Melissa Ferrick gets sexy
Cellars by Starlight by Brett Milano
During her CD-release party at Passim last month, Melissa Ferrick was on stage
doing something that's hardly ever done within the hallowed walls of that
Harvard Square folk club: singing about sex. Her current set closer, "Drive,"
is a seduction song of unusual erotic frankness, and it catches her live
audiences off guard -- though this night its more daring lines drew some whoops
from the mostly female crowd. She may have come on stage as a casual folkie,
but by the song's end, she'd claimed a territory that few songwriters -- other
than Prince and Madonna, who've made careers of it -- ever get to.
The surprise highlight of her new album Freedom (on W.A.R.?), "Drive" is
a rarity for Ferrick, who's usually more concerned with the heart than the
nether regions. But it also typifies her songwriting habit of staying a step or
two out of the comfort zone. When she first appeared on the local scene, in the
early '90s, her songs were just a little too self-lacerating for most people to
deal with -- save for the cult audience that loved her for that reason. She's
refined her approach over the course of five albums, which have as many
beautiful moments as brutal ones. Her best overall release since the 1993
debut, Massive Blur (Atlantic), Freedom is also the most
explicitly autobiographical: its 11 songs (plus a punky reprise of the title
track) trace her life since the break-up of a long-term relationship last year.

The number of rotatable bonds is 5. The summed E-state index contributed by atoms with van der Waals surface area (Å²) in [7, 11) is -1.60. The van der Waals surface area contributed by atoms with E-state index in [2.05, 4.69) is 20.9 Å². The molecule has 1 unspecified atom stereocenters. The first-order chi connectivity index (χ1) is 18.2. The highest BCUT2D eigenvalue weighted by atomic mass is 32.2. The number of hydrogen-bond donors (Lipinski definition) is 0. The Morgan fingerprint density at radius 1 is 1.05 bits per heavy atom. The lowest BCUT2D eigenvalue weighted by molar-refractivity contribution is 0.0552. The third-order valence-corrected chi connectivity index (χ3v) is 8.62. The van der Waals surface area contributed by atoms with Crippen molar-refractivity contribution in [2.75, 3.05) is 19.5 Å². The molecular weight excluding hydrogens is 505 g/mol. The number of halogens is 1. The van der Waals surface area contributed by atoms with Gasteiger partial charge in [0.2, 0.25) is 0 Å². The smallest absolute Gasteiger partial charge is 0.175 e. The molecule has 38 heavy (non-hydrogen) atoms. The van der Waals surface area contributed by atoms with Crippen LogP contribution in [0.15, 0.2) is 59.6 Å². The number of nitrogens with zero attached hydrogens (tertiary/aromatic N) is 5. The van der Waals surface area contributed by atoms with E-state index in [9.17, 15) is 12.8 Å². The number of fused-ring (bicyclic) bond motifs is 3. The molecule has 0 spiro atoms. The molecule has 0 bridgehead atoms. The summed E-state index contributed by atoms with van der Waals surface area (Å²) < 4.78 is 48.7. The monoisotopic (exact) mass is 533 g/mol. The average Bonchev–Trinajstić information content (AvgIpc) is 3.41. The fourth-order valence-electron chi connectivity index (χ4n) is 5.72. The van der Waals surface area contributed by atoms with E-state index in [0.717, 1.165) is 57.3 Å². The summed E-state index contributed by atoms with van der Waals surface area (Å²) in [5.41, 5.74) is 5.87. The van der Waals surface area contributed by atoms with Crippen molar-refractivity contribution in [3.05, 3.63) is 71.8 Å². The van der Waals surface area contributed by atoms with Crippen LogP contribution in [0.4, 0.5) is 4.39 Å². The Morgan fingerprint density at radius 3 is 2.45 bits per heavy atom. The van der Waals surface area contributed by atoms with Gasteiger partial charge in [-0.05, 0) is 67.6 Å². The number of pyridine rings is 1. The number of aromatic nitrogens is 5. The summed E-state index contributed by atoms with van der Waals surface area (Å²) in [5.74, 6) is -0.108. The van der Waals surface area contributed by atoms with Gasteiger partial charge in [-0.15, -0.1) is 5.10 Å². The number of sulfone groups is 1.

As usual, she had no qualms about using personal details as song fuel -- and
when she wound up getting her heart broken, she chalked it up to research.
"I knew that Freedom would be the title -- that was the first song I
wrote, and it was about ending a three-and-a-half-year relationship," she
explains before the Passim show. "As soon as I wrote it, I knew the next year
would be about being alone, getting into all sorts of decisions about who I am,
what I want in my life. What wound up happening was that I ended up having
these short relationships, little one-night-stand kind of things, and I wound
up becoming totally obsessed with somebody. That's what the song `A Little
Love' is about. And it was just horrifying, because I've never had that happen.
I've never been the one saying, `What do you mean, you don't feel anything'? So
it was difficult, but it's important to get your heart broken. Now I'm a